Joint Submission to the UN Committee on the Rights of the Child
95th Session – January/ February 2024
Issues Related to the Immigration Detention of Children
The Global Detention Project (GDP) and the Human Rights Monitoring Institute (HRMI) welcome the opportunity to provide information relevant to the fifth and sixth periodic review of Lithuania with respect to the implementation of the UN Convention on the Rights of the Child during its 95th session.
This submission focuses on the state party’s laws and practices concerning detention of children for immigration-related reasons and is made in light of the Committee on the Rights of the Child’s (CRC) authoritative General Comment No. 5 on migrants’ rights to liberty and freedom from arbitrary detention, as well as the joint CRC/Committee on the Protection of the Rights of All Migrant Workers and Members of Their Families (CMW) General Comment No. 23 (2017)/No. 4 (2017) on “State obligations regarding the human rights of children in the context of international migration in countries of origin, transit, destination and return.”
In recent years, Lithuania has faced growing pressures on its borders, including in particular its shared border with Belarus, as the numbers of undocumented border crossers has grown. Lithuania has accused Belarus of using vulnerable migrants and asylum seekers as political pawns in its ongoing spat with the EU by pushing them across the border into Lithuania and other neighbouring countries. Previously, in June 2021, the EU had imposed sanctions on Belarus over an “escalation of serious human rights violations and the violent repression of civil society, democratic opposition and journalists.” In response, Belarus stated that they would allow migrants to cross into Lithuania, which subsequently reported a significant increase in the numbers of people crossing the Lithuania-Belarus border.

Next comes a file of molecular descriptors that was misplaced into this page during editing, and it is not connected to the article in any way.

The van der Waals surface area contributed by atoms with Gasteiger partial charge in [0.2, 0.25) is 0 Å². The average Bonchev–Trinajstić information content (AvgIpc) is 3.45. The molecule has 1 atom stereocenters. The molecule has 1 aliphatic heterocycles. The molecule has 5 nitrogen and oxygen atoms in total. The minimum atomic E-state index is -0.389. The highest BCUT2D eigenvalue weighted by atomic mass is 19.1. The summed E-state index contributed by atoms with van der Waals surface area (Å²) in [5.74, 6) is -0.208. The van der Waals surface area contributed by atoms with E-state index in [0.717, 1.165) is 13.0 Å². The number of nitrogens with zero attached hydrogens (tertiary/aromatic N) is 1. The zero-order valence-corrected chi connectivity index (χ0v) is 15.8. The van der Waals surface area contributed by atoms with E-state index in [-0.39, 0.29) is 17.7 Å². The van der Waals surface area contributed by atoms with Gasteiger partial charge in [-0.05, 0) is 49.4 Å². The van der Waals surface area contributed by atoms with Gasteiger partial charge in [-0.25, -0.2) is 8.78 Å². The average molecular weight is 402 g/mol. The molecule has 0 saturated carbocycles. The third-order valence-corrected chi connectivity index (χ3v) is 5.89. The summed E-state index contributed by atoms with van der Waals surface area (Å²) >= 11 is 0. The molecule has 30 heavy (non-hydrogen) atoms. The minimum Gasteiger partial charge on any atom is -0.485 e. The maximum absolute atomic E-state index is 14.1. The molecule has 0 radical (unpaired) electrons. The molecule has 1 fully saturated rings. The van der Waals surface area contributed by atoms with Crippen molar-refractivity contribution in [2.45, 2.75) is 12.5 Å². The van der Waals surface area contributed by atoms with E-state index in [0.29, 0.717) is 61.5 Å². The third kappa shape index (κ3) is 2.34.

As the number of people arriving at Lithuania’s border increased, Lithuanian lawmakers adopted new legislation allowing authorities to detain for six months all migrants and asylum seekers arriving at a time of martial law or state of emergency, or a state of emergency due to the mass influx of foreigners. As a result, thousands of migrants and asylum seekers were detained in Lithuania, including children. As of mid-August 2021, 4,110 people had been detained at the Lithuanian border (2,882 detained in July alone), compared to 81 apprehended during all of 2020. In 2022, amendments to the Law on the Legal Status of Aliens (which entered into force on 1 January 2022) provided for such de facto detention for up to 12 months.
Until 2021, Lithuania operated one immigration detention facility: the Pabradė Detention Centre (also known as the Foreigners Registration Centre). This facility has attracted widespread criticism for many years due to its poor conditions, repeated allegations of disproportionate use of force, and over-crowding. In 2022, authorities announced that they would be building a “Migrant Multifunctional Centre” on the territory of the facility. Two new buildings are to be constructed for detaining foreigners in improved living conditions. The builds will include sports, employment, and prayer rooms, as well as living rooms with separate sanitary facilities, kitchens, a canteen, a gym, children’s rooms, and offices for psychologists and social workers.